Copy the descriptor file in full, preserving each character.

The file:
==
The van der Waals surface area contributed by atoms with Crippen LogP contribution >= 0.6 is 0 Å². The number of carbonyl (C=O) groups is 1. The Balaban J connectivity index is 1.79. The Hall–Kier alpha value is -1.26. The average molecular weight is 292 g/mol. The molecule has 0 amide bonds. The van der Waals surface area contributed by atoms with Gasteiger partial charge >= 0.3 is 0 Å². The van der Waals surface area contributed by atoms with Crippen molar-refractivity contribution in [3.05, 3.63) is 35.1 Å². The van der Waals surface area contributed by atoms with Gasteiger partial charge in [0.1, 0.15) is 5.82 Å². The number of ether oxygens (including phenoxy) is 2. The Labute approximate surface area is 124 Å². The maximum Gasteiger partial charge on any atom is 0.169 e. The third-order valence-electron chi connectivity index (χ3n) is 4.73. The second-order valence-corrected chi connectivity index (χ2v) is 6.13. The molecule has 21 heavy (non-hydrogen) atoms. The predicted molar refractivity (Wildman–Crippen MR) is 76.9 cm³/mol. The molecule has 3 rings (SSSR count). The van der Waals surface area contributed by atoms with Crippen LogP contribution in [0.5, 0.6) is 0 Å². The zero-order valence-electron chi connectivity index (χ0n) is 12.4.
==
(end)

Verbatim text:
The van der Waals surface area contributed by atoms with Crippen LogP contribution >= 0.6 is 0 Å². The number of carbonyl (C=O) groups is 1. The Balaban J connectivity index is 1.79. The Hall–Kier alpha value is -1.26. The average molecular weight is 292 g/mol. The molecule has 0 amide bonds. The van der Waals surface area contributed by atoms with Gasteiger partial charge >= 0.3 is 0 Å². The van der Waals surface area contributed by atoms with Crippen molar-refractivity contribution in [3.05, 3.63) is 35.1 Å². The van der Waals surface area contributed by atoms with Gasteiger partial charge in [0.1, 0.15) is 5.82 Å². The number of ether oxygens (including phenoxy) is 2. The Labute approximate surface area is 124 Å². The maximum Gasteiger partial charge on any atom is 0.169 e. The third-order valence-electron chi connectivity index (χ3n) is 4.73. The second-order valence-corrected chi connectivity index (χ2v) is 6.13. The molecule has 21 heavy (non-hydrogen) atoms. The predicted molar refractivity (Wildman–Crippen MR) is 76.9 cm³/mol. The molecule has 3 rings (SSSR count). The van der Waals surface area contributed by atoms with Crippen LogP contribution in [0.5, 0.6) is 0 Å². The zero-order valence-electron chi connectivity index (χ0n) is 12.4.